Monday, June 8, 2015

Muslim Chaplain Tahera Ahmad & Christian Marine Monifa Sterling; Victims of Religious Intolerance & Racial Discrimination? A Perspectival Observation

            Recently, the social media's been buzzing about Tahera Ahmad, the discriminated Muslim Chaplain. The flight attendant refused Tahera an unopened can of soda while flying United Airlines, whereas her neighbor was offered an unopened can of beer. When Tahera protested, she was verbally abused by another passenger. [1]

            Being a prominent figure of inter-faith dialogue, Tahera rode the social media bandwagon to drum up support as well as hatred.

            Then there’s Monifa Sterling’s predicament.

            Monifa’s a US marine and a professing Christian. She was court-martialed for refusing to remove the Bible verse - “No weapon formed against you shall prosper” (Isaiah 54:17) - she had posted in three different places in her workspace. [3]

            Monifa was convicted with a bad conduct charge, demoted in rank, and discharged from the Marine Corps. Since then she has been unemployed and will be ineligible to receive government funds and benefits as a veteran.

            Monifa Sterling did not ride the social media bandwagon to mobilize support in her favor. But Liberty Institute [4], the largest legal organization dedicated to defend and restore religious liberty in America, is serving as her legal counsel and striving to restore justice and to protect her.

            Let us examine these discriminations from a few perspectives:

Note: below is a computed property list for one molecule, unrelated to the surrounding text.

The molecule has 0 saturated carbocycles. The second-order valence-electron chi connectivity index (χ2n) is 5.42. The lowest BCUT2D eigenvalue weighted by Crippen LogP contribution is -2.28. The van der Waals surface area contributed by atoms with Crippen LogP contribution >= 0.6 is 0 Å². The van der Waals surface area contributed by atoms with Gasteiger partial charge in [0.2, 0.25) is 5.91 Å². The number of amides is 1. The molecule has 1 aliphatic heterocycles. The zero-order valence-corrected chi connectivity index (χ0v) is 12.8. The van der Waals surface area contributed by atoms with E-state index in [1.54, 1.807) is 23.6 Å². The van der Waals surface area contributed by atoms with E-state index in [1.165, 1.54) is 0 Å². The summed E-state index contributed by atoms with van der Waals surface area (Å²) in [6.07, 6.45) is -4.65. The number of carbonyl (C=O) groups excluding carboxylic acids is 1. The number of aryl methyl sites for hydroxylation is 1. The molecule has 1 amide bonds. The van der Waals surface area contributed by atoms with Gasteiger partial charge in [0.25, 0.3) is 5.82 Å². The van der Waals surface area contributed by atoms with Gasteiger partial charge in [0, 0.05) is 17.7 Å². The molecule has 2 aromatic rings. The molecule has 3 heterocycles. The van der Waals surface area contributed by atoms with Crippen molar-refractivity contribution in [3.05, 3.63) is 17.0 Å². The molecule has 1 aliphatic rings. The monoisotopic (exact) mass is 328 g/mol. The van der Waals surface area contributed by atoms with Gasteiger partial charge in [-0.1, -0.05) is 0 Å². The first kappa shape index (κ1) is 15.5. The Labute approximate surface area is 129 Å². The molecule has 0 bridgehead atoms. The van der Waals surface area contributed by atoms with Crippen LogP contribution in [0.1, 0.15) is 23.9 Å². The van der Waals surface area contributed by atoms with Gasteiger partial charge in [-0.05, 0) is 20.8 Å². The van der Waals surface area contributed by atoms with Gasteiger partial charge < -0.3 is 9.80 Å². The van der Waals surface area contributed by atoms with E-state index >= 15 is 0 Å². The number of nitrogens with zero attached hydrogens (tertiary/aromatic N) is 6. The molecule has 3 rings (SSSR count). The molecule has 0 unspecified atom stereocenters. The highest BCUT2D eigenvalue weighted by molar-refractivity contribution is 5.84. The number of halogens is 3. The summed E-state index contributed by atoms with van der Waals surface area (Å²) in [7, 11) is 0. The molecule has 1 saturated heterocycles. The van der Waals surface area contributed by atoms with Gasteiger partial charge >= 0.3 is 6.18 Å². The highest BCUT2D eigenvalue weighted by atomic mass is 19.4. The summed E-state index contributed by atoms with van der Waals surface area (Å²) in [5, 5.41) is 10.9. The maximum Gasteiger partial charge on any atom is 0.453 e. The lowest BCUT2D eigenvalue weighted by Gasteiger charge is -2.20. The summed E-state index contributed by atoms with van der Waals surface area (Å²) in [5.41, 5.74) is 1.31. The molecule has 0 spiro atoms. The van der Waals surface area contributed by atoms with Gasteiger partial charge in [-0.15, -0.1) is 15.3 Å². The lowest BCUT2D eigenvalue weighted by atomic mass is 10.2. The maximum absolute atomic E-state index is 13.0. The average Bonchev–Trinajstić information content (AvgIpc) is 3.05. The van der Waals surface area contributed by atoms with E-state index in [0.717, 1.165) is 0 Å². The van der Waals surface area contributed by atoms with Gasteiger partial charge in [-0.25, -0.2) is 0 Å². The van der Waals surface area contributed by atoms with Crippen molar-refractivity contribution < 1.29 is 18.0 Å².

First - the perspective of location.

            On one hand, we have Tahera, possibly discriminated for being a Muslim and on the other hand, we have Monifa, certainly discriminated for being a Christian. These discriminations happened in America that was founded on Judeo-Christian values, which appeals to loving the neighbor and blessing the enemy.  

            Intriguingly, America is considered a top racist country.[5] If America, which brands itself as the most tolerant and progressively postmodern (absolute truth being relegated to favor relative truth), is the location of racial discriminations and religious persecutions, then there need not be any safe zone in this world - immune to religious persecution and racial discrimination.

            It doesn’t matter where you are, you could be persecuted for your faith as long as you profess your faith in no uncertain terms. Of course, those that are ashamed to proclaim Christ in public will have a nontoxic life amidst vultures circling to devour the devout.

            Second, let’s observe this from the perspective of the persecutors.

            The flight attendant probably had a negative image of Islam and hence went ballistic on a Muslim chaplain. The staff sergeant, who possibly had an unholy aversion to Christianity, persecuted a devout Christian.

            It just takes one person consumed by certain hatred to unleash evil upon humanity. In other words, the source of evil a.k.a Satan merely contaminates the weaker human open to destructive indoctrinations to transform them into potential disaster breeding force.

            The stronger force of evil, thereby, consumes the minions of potentially weaker servile subordinates to subtly yet intensely destroy life. So beware of that one vengeful human in your domain baying for your blood, especially if you profess your faith.

            Third - the perspective of gender.